The Delhi Jal Board (DJB) on Wednesday said that the water supply to parts of the north, central and south Delhi would be disrupted due to a spike in the ammonia levels of Yamuna.
DJB vice-chairman and AAP leader Raghav Chadha blamed the Haryana government for the release of industrial effluents into the river even after "repeated reminders". He has also asked the Central Pollution Control Board (CPCB) and the Upper Yamuna River Board (UYRB) to look into the issue seriously, keeping in mind the state's "irresponsible behaviour".
The most recent hike was seen on Monday and Tuesday, where ammonia levels rose up to 7.3 parts per million (ppm) at the Wazirabad Pond, which is against the acceptable limit of 0.5 ppm. If the concentration of ammonia rises beyond the limit, the water production at 3 out of 9 water treatment plants has to either be stopped or reduced. These power plants include Wazirabad, Chandrawal, and Okhla.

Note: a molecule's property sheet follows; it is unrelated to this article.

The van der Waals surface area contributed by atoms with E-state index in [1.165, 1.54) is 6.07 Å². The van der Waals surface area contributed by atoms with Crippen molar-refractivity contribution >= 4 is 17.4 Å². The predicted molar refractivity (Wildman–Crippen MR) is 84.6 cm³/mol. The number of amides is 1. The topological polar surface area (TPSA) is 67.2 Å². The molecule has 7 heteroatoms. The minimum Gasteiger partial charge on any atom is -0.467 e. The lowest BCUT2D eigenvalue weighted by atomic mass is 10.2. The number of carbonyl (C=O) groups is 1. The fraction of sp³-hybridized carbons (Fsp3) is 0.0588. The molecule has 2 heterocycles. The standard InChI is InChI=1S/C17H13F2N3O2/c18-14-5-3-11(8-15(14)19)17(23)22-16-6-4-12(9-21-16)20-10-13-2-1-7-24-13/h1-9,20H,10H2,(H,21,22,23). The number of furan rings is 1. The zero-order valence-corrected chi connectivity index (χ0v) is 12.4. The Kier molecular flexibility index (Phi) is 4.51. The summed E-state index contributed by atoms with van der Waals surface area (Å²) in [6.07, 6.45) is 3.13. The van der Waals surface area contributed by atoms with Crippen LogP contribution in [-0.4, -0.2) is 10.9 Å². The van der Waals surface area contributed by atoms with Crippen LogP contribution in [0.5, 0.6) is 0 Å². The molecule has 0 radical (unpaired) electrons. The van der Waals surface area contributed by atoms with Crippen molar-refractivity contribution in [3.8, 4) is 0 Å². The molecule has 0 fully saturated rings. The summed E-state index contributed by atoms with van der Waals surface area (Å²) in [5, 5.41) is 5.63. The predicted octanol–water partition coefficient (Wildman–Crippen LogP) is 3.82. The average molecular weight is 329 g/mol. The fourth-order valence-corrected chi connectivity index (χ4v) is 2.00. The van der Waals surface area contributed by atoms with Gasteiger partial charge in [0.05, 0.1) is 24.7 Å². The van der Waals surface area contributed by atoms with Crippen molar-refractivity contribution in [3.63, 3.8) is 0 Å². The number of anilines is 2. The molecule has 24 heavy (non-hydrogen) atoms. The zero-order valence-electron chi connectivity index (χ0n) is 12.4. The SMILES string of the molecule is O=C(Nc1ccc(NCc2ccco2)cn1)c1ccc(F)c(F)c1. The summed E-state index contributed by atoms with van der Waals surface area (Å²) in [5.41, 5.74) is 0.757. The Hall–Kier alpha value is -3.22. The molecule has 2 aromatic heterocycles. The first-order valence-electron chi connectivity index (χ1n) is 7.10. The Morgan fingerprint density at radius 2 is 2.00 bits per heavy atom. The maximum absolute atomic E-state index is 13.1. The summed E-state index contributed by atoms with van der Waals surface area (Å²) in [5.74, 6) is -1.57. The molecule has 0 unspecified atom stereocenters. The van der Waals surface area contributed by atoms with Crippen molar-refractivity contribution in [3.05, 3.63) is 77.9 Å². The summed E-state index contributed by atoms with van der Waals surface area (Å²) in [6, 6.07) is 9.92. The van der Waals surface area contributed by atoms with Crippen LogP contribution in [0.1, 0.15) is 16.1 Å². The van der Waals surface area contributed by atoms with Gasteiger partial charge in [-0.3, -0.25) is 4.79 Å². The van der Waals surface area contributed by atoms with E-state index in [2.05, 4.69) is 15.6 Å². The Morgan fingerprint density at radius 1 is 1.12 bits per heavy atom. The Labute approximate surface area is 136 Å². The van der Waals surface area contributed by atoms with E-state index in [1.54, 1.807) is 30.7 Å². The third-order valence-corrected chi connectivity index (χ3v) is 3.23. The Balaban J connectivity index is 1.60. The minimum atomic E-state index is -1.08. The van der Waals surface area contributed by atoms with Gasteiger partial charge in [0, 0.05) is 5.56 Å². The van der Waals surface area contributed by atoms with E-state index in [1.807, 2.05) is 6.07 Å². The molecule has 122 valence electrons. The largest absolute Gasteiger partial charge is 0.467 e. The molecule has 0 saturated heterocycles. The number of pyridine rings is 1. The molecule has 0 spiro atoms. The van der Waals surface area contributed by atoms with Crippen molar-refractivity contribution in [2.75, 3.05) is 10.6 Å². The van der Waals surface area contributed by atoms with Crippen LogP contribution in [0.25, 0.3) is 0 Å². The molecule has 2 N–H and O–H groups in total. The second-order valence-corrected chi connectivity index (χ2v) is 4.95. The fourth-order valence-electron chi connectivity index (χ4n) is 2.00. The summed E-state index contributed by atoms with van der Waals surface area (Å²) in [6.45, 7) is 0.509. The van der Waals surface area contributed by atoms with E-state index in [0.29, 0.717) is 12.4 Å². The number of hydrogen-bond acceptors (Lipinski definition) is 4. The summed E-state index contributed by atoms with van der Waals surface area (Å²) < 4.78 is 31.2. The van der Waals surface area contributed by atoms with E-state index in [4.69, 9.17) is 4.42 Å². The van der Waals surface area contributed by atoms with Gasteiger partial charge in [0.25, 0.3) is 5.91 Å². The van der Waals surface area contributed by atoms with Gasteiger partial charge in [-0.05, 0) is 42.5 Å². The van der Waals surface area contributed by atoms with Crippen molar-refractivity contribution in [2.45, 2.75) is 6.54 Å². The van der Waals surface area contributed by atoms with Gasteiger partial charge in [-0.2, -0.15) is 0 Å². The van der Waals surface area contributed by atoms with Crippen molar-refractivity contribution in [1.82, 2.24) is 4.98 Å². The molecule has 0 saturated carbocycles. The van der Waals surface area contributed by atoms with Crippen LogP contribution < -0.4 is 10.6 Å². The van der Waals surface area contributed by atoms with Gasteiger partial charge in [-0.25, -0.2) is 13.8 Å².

The reason for Haryana being blamed is because the Yamuna flows into Delhi from Haryana that has industrial units in Sonipat. Today, ammonia is used as a chemical in the production of dyes, plastics, and various fertilizers.
Haryana's irrigation department is soon going to start a process where the mixing of the freshwater and the wastewater could be avoided. Very often, the water mixes due to overflow or damage caused to the wall that separates both the drains of water.
The government officials in Haryana have also pointed out that this issue is being raised by Delhi simply because it wants more water to be released so as to meet the people's demands in the state. However, DJB vice-chairman Raghav Chadha said that the city receives 'much less than the share of water that they deserve', as reported by The Indian Express.
Several officials in Haryana and in the DJB state said that the Board should increase its capacity to treat the increasing levels of ammonia in the water. A conduit pipeline is yet to be made to prevent the intermixing of the fresh and sewage water. The Yamuna Monitoring Committee has also fast-tracked the building of the pipeline.